Given short nature of your activities, I would think you need to be careful about setup and close down costs. There is a lot more work involved in the initial setup and close down costs, than in a normal year so you can expect to pay more than most average contractors for professional services....

    If there is a possibility to work via a payroll company it might be worth considering given the short nature of your "contractor life"

    Thanks Jim2007,

    Yeah I'm thinking the umbrella company is looking like a good idea to make things easier for myself seeing as I probably won't be contracting too long.

    I'm guessing it would be between 6-9 months in total by the time I find a contract and hand in notice etc.

    Do umbella companies handle all of the complications like closing down aswell as the setup details?


  • Closed Accounts Posts: 19,777 ✭✭✭✭The Corinthian


    bigbadcon wrote: »
    Do umbella companies handle all of the complications like closing down aswell as the setup details?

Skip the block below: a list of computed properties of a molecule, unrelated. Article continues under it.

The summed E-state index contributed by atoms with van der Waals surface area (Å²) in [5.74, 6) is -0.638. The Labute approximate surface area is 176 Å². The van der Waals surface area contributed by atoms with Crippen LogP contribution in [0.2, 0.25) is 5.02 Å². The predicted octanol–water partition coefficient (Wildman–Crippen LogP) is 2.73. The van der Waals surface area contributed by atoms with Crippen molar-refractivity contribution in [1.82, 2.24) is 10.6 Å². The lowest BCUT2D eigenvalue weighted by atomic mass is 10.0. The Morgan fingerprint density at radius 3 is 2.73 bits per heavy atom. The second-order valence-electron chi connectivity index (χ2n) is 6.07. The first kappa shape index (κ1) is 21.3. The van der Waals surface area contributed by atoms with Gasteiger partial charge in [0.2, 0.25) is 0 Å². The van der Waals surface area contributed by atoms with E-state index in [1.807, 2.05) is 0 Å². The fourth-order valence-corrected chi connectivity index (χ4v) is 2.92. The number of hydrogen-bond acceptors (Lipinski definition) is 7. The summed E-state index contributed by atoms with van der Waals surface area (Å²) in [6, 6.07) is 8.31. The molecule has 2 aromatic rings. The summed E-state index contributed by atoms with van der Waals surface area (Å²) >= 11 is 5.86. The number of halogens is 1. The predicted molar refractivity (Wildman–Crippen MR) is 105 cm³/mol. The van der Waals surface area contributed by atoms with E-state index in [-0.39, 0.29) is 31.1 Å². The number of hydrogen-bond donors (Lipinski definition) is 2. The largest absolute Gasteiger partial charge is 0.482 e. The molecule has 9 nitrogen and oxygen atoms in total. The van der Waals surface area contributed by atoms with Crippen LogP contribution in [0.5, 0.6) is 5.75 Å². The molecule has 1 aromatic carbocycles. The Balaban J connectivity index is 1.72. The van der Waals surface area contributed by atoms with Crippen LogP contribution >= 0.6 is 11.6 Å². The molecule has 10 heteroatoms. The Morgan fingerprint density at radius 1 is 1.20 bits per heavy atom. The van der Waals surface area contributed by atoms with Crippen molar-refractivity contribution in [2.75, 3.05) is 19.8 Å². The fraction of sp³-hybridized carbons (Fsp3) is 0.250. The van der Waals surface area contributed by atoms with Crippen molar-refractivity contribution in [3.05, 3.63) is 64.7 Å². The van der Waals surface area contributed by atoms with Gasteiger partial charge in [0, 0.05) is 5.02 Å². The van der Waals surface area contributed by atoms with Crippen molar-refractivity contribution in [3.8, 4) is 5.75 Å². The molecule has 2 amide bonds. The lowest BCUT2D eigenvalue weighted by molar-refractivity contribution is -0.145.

It doesn't really work that way. A typical model is that they will have a number of preformed companies and you would become a director for the duration of your contracting. When you stop doing so you simply resign as a director.

    Avoid setting up your own limited company. Closing them down, even voluntarily, is an utter pain in the gonads and often not cheap - so simply not worth it for a year.

    Payroll companies are good in this area, but I'd also shop around with accountants too, as sometimes you'll get a better deal and they're often better at tax deductibles; 'business' lunches, rent/mortgages, bills such as Internet and purchases, such as hardware can often offset your tax bill.

    Make sure that you have the necessary insurance associated with your 'company' though.

    As to PRSI, you can probably forgo paying this if you intend to only contract for a year before emigrating, as you should still be covered by payments made while being an employee.


Advertisement